If you suffer with gout, you may take a uric-acid lowering therapy (ULT) such as allopurinol, Uloric (febuxostat), Zurampic® (lesinurad) or Krystexxa® (pegloticase).1-4 These medications have been shown to be a key part of gout flare prevention because they can reduce the amount of uric acid in the bloodstream.1-4,5
ULT represents just one part of therapy, however.6 Many people with gout take ULT and or another anti-inflammatory medicine as part of their gout flare prevention treatment program.6
Gout is a type of inflammatory arthritis that results from too much uric acid building up in the body, leading to sudden and severe pain, redness and swelling in the joints.7 The disease affects more than 8 million Americans.7
Uric acid builds up over time, so it may take months or even years for symptoms to first appear.8 Once the initial attack has occurred, however, flares usually become more frequent and more painful.7 They eventually begin to occur regularly, with pain that is more severe and long-lasting.7,8 Joints may also be damaged, which can lead to lost mobility.7 These are just some of the reasons why it is so important to gain control of the disease early on—before it becomes chronic.7,8
The importance of ULT
The goals of long-term gout management are to reduce the amount of uric acid in the bloodstream, help dissolve uric acid crystals, reduce the risk of recurrent gout flares, break down tophi (chalk-like deposits under the skin that covers the affected joints) and prevent joint damage.5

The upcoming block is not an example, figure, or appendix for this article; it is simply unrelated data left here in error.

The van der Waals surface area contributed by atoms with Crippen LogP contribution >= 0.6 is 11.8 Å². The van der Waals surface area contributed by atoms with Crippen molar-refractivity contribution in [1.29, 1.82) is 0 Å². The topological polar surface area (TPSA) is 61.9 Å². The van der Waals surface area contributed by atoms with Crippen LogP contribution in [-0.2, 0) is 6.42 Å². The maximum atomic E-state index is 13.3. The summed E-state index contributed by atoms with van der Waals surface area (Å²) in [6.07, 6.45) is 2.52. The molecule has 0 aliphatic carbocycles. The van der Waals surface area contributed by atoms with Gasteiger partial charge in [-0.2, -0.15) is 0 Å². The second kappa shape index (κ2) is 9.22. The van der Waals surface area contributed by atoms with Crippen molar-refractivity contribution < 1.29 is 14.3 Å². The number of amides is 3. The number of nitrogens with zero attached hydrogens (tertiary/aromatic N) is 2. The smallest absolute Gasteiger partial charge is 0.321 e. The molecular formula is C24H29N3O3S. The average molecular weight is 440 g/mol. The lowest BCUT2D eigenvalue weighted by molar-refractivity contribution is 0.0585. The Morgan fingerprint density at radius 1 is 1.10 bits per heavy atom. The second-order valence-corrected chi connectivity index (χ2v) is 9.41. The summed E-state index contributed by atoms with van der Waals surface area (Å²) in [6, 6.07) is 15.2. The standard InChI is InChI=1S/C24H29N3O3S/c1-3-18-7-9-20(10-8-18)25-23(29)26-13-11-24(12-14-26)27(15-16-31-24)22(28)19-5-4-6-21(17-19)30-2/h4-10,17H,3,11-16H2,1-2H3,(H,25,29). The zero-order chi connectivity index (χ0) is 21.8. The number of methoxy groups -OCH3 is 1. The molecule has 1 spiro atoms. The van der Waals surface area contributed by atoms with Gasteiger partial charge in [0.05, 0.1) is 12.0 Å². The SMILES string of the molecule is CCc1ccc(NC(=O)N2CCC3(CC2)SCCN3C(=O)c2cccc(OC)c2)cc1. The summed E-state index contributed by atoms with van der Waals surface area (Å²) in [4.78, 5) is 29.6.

The American College of Rheumatology (ACR) recommends a “treat to target” strategy.5 This strategy was devised to help people with gout achieve a uric acid level of less than 6 mg/dL of blood.5 A target uric acid level lower than 5 mg/dL of blood is recommended for people with more severe or aggressive gout.5
The link between ULTs and gout flares
As the ULT reduces the amount of uric acid in the bloodstream, urate crystals in the joints begin to dissolve.5 When the urate crystals start to dissolve, a gout flare can occur.5 Fortunately, when used as directed by a doctor, anti-inflammatory medicines such as colchicine can help prevent gout flares in adults who are beginning ULT.5
Preventing gout flares with ULT and colchicine
The ACR Guidelines for Management of Gout suggest that patients begin an anti-inflammatory medicine before or during ULT.6 Specifically, the ACR recommends low-dose colchicine (0.5 to 0.6 mg orally once or twice a day) as an option for gout flare prevention in adults.6 Research showing the flare prevention benefits of adding colchicine to ULT date as far back as the 1960s.5
Talk with your doctor
If you are taking ULT and still suffering with gout flares, talk with your doctor. Your doctor will be able to offer treatment options that best meet your individual needs and help you avoid the pain of gout flares. You may want to download and complete the Doctor Visit form (from Resources for Patients) before your appointment.
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NOTE: This article was not written by a medical professional and is not intended to substitute for the guidance of a physician. These are not West-Ward’s recommendations for gout flare prevention, but rather facts and data collected from various reliable medical sources. For a full list of resources and their attributing links, see below.